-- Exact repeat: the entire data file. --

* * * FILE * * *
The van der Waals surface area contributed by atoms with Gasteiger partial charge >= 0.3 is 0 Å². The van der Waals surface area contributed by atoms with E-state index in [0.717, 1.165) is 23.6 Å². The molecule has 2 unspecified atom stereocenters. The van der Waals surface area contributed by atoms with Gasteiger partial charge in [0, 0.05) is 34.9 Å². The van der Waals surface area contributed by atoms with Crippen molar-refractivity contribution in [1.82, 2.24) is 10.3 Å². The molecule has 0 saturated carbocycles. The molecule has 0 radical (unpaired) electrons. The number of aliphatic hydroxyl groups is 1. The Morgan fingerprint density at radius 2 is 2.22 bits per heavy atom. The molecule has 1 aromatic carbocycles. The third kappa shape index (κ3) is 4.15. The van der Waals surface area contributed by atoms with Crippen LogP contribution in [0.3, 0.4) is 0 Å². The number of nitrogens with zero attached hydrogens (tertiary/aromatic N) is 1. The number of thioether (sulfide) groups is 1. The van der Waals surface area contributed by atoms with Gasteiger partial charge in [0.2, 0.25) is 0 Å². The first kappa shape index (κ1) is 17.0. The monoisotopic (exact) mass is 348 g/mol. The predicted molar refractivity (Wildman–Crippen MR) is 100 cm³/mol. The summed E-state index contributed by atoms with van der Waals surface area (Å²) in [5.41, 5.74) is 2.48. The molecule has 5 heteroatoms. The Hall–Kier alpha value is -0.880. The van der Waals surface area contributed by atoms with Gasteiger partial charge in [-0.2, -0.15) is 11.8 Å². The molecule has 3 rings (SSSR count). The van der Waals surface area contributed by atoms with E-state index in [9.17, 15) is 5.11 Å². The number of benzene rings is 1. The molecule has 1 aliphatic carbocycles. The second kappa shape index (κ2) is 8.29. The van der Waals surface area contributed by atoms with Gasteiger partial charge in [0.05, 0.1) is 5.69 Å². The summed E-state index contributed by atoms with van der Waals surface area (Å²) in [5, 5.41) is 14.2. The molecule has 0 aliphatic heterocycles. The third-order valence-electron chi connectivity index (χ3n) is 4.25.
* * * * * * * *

The van der Waals surface area contributed by atoms with Gasteiger partial charge >= 0.3 is 0 Å². The van der Waals surface area contributed by atoms with E-state index in [0.717, 1.165) is 23.6 Å². The molecule has 2 unspecified atom stereocenters. The van der Waals surface area contributed by atoms with Gasteiger partial charge in [0, 0.05) is 34.9 Å². The van der Waals surface area contributed by atoms with Crippen molar-refractivity contribution in [1.82, 2.24) is 10.3 Å². The molecule has 0 saturated carbocycles. The molecule has 0 radical (unpaired) electrons. The number of aliphatic hydroxyl groups is 1. The Morgan fingerprint density at radius 2 is 2.22 bits per heavy atom. The molecule has 1 aromatic carbocycles. The third kappa shape index (κ3) is 4.15. The van der Waals surface area contributed by atoms with Crippen LogP contribution in [0.3, 0.4) is 0 Å². The number of nitrogens with zero attached hydrogens (tertiary/aromatic N) is 1. The number of thioether (sulfide) groups is 1. The van der Waals surface area contributed by atoms with Gasteiger partial charge in [0.2, 0.25) is 0 Å². The first kappa shape index (κ1) is 17.0. The monoisotopic (exact) mass is 348 g/mol. The predicted molar refractivity (Wildman–Crippen MR) is 100 cm³/mol. The summed E-state index contributed by atoms with van der Waals surface area (Å²) in [5.41, 5.74) is 2.48. The molecule has 5 heteroatoms. The Hall–Kier alpha value is -0.880. The van der Waals surface area contributed by atoms with Gasteiger partial charge in [-0.2, -0.15) is 11.8 Å². The molecule has 3 rings (SSSR count). The van der Waals surface area contributed by atoms with E-state index in [9.17, 15) is 5.11 Å². The number of benzene rings is 1. The molecule has 1 aliphatic carbocycles. The second kappa shape index (κ2) is 8.29. The van der Waals surface area contributed by atoms with Gasteiger partial charge in [0.05, 0.1) is 5.69 Å². The summed E-state index contributed by atoms with van der Waals surface area (Å²) in [5, 5.41) is 14.2. The molecule has 0 aliphatic heterocycles. The third-order valence-electron chi connectivity index (χ3n) is 4.25.